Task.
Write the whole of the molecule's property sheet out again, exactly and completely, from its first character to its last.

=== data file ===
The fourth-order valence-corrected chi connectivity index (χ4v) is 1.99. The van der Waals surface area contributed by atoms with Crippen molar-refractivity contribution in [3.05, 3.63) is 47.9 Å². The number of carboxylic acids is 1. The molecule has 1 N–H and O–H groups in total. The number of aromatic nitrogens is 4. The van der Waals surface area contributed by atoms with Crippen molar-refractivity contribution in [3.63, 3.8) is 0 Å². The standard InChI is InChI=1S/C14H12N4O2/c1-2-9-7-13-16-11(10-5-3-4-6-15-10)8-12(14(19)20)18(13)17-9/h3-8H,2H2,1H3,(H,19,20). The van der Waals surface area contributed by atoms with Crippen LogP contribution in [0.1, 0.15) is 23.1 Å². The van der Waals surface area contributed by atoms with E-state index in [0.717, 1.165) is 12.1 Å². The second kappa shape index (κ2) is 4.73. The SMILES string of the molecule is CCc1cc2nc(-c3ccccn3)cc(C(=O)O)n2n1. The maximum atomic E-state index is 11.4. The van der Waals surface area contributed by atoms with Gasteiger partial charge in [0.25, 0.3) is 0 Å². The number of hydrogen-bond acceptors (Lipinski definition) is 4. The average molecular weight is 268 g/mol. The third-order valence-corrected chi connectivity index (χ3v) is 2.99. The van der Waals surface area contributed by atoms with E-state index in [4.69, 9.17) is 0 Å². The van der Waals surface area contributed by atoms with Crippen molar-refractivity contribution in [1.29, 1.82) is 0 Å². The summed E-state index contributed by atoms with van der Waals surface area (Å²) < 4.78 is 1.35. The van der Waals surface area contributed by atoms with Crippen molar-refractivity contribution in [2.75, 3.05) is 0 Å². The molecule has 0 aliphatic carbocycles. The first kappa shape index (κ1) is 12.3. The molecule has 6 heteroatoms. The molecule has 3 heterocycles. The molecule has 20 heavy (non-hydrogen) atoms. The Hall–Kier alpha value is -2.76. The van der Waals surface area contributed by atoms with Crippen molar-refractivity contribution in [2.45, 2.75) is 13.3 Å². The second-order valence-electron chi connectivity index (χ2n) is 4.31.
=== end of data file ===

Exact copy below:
The fourth-order valence-corrected chi connectivity index (χ4v) is 1.99. The van der Waals surface area contributed by atoms with Crippen molar-refractivity contribution in [3.05, 3.63) is 47.9 Å². The number of carboxylic acids is 1. The molecule has 1 N–H and O–H groups in total. The number of aromatic nitrogens is 4. The van der Waals surface area contributed by atoms with Crippen molar-refractivity contribution in [3.63, 3.8) is 0 Å². The standard InChI is InChI=1S/C14H12N4O2/c1-2-9-7-13-16-11(10-5-3-4-6-15-10)8-12(14(19)20)18(13)17-9/h3-8H,2H2,1H3,(H,19,20). The van der Waals surface area contributed by atoms with Crippen LogP contribution in [0.1, 0.15) is 23.1 Å². The van der Waals surface area contributed by atoms with E-state index in [0.717, 1.165) is 12.1 Å². The second kappa shape index (κ2) is 4.73. The SMILES string of the molecule is CCc1cc2nc(-c3ccccn3)cc(C(=O)O)n2n1. The maximum atomic E-state index is 11.4. The van der Waals surface area contributed by atoms with Gasteiger partial charge in [0.25, 0.3) is 0 Å². The number of hydrogen-bond acceptors (Lipinski definition) is 4. The average molecular weight is 268 g/mol. The third-order valence-corrected chi connectivity index (χ3v) is 2.99. The van der Waals surface area contributed by atoms with E-state index in [4.69, 9.17) is 0 Å². The van der Waals surface area contributed by atoms with Crippen molar-refractivity contribution in [1.29, 1.82) is 0 Å². The summed E-state index contributed by atoms with van der Waals surface area (Å²) < 4.78 is 1.35. The van der Waals surface area contributed by atoms with Crippen molar-refractivity contribution in [2.75, 3.05) is 0 Å². The molecule has 0 aliphatic carbocycles. The first kappa shape index (κ1) is 12.3. The molecule has 6 heteroatoms. The molecule has 3 heterocycles. The molecule has 20 heavy (non-hydrogen) atoms. The Hall–Kier alpha value is -2.76. The van der Waals surface area contributed by atoms with Crippen molar-refractivity contribution in [2.45, 2.75) is 13.3 Å². The second-order valence-electron chi connectivity index (χ2n) is 4.31.